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Discussion Starter #1
Has anyone ever found the center for the 900?

towing question mainly as I'll be packing two bikes for a 1k+ mile journey in October and the trailer I'm looking at is about 8ft long. the 9 is just shy of 8ft from tip to tail with a 70" wheel span so little movement available
 

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Why not just ride it LOL. Sorry had to say that. I don't have an answer for that. My wife has a 900 and her motto is if it's on a trailer then you better call the police because it's being stolen LOL. Sorry just couldn't resist. Ok, now going in Oct. you never know what the weather is going to be like. I am not to far from you and I am going to Nashville sometime hopefully in Sept. My daughter is having my first grandchild. My vehicles are not good enough to make a grueling trip like that so I am taking the bike. Road Trip LOL. Hopefully it won't be in Oct cause I wonder what the weather will be like up here. Never the less, I will be on the bike :)
Having said all that. I don't think you will have a problem trailering but I wouldn't put the luggage on the bike, if that is what you are doing. My buddy took his Voyegery on a trailer last year to NC and just straped it on and had no problems.
 

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Discussion Starter #3
those are indeed the center of measurements. but alas like autos the middle of the vehicle is not the center of gravity (ex. 57/43 on f/r wheels)

ahh well
 

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Has anyone ever found the center for the 900?

towing question mainly as I'll be packing two bikes for a 1k+ mile journey in October and the trailer I'm looking at is about 8ft long. the 9 is just shy of 8ft from tip to tail with a 70" wheel span so little movement available
I trailered my 2009 Vulcan 900 LT Classic almost 600 miles a few months ago, but I used a 9+ foot long trailer from U-Haul. With that I had no problem keeping the weight forward (toward the tongue). With an 8 foot trailer, you may have a slight problem with the center of gravity being a little too far to the rear. However, you can compensate for this if you use your head.

Put some heavy stuff in the forward end of the trailer. Also, keep the gas tank full of gas since that is in front of the Center of Gravity (CG). Keep the saddle bags empty, or at least filled with lightweight stuff. It's important that you keep considerable weight on the towing ball or the trailer won't tow properly.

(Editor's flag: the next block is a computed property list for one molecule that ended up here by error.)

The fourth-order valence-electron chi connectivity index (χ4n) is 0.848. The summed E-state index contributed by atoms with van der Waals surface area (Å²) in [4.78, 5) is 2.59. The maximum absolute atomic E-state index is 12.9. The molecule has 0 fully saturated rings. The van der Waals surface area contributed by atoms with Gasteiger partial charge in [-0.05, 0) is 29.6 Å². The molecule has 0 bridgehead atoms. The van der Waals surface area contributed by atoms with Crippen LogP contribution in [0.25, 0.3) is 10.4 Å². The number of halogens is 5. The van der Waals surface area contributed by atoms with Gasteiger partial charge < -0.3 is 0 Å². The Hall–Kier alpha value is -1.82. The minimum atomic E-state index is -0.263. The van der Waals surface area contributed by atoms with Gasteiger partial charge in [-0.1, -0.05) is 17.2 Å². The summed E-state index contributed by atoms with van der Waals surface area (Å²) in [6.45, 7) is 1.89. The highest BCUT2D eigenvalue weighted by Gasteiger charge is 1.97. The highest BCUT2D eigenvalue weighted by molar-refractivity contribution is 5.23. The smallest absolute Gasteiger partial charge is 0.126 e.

Heck, you could even get some sandbags and fill them with sand and tie/strap them securely to the forward frame/tongue of the trailer. You need to keep the CG of the load and the trailer at least a foot in front of the axle. I've watched improperly loaded trailers going down the highway and can see the a$$ end of the trailer swaying back and forth the whole way. This is dangerous.

I would estimate that when you get both bikes on the trailer, you'll probably want at least 150 pounds of weight on the trailer ball, or maybe a little more. If you've got much less than that, you'll likely have an unpleasant as well as unsafe towing experience.
 

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Chas hit it on the head. Without being able to adjust the bike fore and aft about all you can do is add weight to the tongue end of the trailer to bring the weight up. Just ensure you securely fasten any additional loads.

Good luck
 

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Discussion Starter #6
thx chas and Hwy. ya I need to change the oil anyway so probably will play with seeing how it goes. it's a stock weighted custom for now. backrest and batwing is en route so may get a few pounds over the front fork. I'll definitely keep the tank full.

I actually just bought the trailer today, 5x8 with mesh floor (black solid from TS)

I do have two 70 lb sand bags in my truck now so I can move those easily to the trailer. for now it's open but will likely concoct a front deflection piece that could also add some tongue weight
 

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Has anyone ever found the center for the 900?

towing question mainly as I'll be packing two bikes for a 1k+ mile journey in October and the trailer I'm looking at is about 8ft long. the 9 is just shy of 8ft from tip to tail with a 70" wheel span so little movement available
The shop manual states the curb weight, dry, to be 550 lbs. The weight distribution is, f 280, r 331 or f 46%, r 54%. I use a lift that uses a single bar perpendicular across the bottom frame tubing. If I lift the bike directly behind the kick stand I can rock the bike easily front to back.
 

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Discussion Starter #8
WERD

hmm, maybe I'll tow it backwards :p
 

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Back the bike onto the trailer, back of bike usually heavier. If doing this, LEAVE THE WINDSHIELD OFF!! Have seen a couple bikes on trailers or the back of truck backwards with busted windshields, they just werent designed to withstand high winds from the back side.


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